t1=B×{(p+Z) % S} (1)
t2=int(Y/rate)×rate (2)
Y=t1+t2 (3)
t1=rate+B×{(p+Z) % S} (4)
t2=int(Y/rate)×rate (5)
Y=t1+t2 (6).

Description:

CROSS-REFERENCE TO RELATED APPLICATIONS

The present application claims priority to and incorporates by reference the entire contents of Japanese Patent Application No. 2010-061672 filed in Japan on Mar. 17, 2010.

BACKGROUND OF THE INVENTION

1. Field of the Invention

The present invention relates to image formation, and more particularly, to an image forming apparatus and an image forming method for forming a latent image with multiple beams.

2. Description of the Related Art

With the functional advancement of an image forming apparatus, the image formation rate of the image forming apparatus per unit time, i.e., the number of prints per minute (PPM) increases. In recent years, to achieve formation of a higher-resolution image at a higher speed, an image forming apparatus which performs multi-beam exposure using a vertical cavity surface emitting laser (hereinafter, referred to as a “VCSEL”) has been proposed. Furthermore, in response to a request for resource saving, a type of image forming apparatus capable of duplex printing has been available.

Therefore, in an automatic duplex printing apparatus, with improvement in the PPM, a time interval between printing an image on the first side of a sheet and printing an image on the second side tends to be shortened. For example, in high-speed types of duplex printing apparatuses, some apparatuses perform printing images on the first and second sides within 10 seconds.

When duplex printing is performed in such a state, in the case where an 80-micrometer-thick high-quality sheet is used as a printing sheet, it has been confirmed that a magnification difference of 0.2% to 0.4% between images printed on the first and second sides corresponding to the front and back of the sheet occurs due to changes in heat and humidity.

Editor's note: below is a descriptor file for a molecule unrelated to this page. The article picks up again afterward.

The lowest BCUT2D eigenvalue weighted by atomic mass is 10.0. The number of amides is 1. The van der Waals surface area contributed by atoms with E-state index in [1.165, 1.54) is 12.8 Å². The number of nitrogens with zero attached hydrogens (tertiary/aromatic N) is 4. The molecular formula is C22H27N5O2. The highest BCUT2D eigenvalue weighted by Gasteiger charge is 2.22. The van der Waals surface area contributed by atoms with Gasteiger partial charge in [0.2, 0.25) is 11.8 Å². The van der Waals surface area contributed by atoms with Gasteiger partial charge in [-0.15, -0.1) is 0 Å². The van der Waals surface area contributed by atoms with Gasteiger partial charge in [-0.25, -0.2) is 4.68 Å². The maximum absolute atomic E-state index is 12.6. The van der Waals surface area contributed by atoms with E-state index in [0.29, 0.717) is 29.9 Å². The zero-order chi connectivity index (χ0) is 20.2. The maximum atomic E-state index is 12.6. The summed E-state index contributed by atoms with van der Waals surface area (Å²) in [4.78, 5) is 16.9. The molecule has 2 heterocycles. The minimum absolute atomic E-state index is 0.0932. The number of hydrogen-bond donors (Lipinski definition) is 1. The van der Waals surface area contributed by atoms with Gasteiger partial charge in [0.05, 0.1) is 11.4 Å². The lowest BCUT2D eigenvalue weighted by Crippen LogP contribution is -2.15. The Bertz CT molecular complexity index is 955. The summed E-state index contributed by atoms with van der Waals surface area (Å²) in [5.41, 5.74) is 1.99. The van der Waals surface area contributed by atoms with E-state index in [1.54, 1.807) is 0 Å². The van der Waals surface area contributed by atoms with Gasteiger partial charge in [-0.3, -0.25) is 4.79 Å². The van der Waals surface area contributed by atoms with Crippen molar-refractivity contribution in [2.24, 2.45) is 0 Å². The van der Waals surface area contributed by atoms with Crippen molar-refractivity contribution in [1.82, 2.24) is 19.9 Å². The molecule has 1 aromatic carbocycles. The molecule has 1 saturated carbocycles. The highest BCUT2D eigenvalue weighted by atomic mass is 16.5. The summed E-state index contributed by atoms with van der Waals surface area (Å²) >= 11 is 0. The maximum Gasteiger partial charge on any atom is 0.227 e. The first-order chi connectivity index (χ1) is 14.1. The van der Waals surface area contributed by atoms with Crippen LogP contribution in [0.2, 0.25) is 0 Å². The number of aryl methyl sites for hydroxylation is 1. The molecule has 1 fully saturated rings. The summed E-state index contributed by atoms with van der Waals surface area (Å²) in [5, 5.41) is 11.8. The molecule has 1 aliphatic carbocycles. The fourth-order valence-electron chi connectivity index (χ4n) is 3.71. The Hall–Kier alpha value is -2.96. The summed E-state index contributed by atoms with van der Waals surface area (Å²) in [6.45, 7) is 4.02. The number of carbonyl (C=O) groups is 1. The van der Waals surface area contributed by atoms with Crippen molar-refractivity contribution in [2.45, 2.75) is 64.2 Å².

To cope with the above described problem, there has been conventionally disclosed a method to provide a sub-scanning magnification changing function to an image forming apparatus to eliminate a magnification difference so that the image forming apparatus can reduce an image by culling sub-scanning image data or enlarge an image by adding image data (for example, Japanese Patent Application Laid-open No. 2009-83472).

However, in the method disclosed in Japanese Patent Application Laid-open No. 2009-83472, it is impossible to resolve image deterioration caused in the image enlarging process. Specifically, there is a problem that the higher the resolution of an image to be formed, such as an image having the periodicity, for example, that a I-line line is formed every 5 lines, the more conspicuously a global image defect, such as uneven density or moiré, appears when a line is culled or added to adjust the magnification.

Furthermore, with the process to eliminate a magnification difference, it is necessary to prevent banding caused by interference between a screen ruling and a magnification ratio or the like.

SUMMARY OF THE INVENTION

It is an object of the present invention to at least partially solve the problems in the conventional technology.

According to an aspect of the present invention, an image forming apparatus includes: an acquiring unit that acquires image data composed of a plurality of pixels; a scaling-factor determining unit that determines a scaling factor of the acquired image data; a resolution converting unit that converts a resolution of the acquired image data into a higher resolution than the resolution of the image data; a receiving unit that receives a designation of a sub-scanning directional shift amount of a correction pixel to be corrected; a position determining unit that performs a position determining process for determining a position of the correction pixel on the basis of the shift amount of which the designation is received; a correcting unit that performs a correction process for correcting the pixel in the determined position; and a scaling unit that scales the image data at the determined scaling factor by causing the position determining unit and the correcting unit to repeatedly perform the position determining process and the correction process with respect to each of sub-scanning lines of pixels and then repeatedly perform the position determining process and the correction process with respect to each of main-scanning lines of pixels.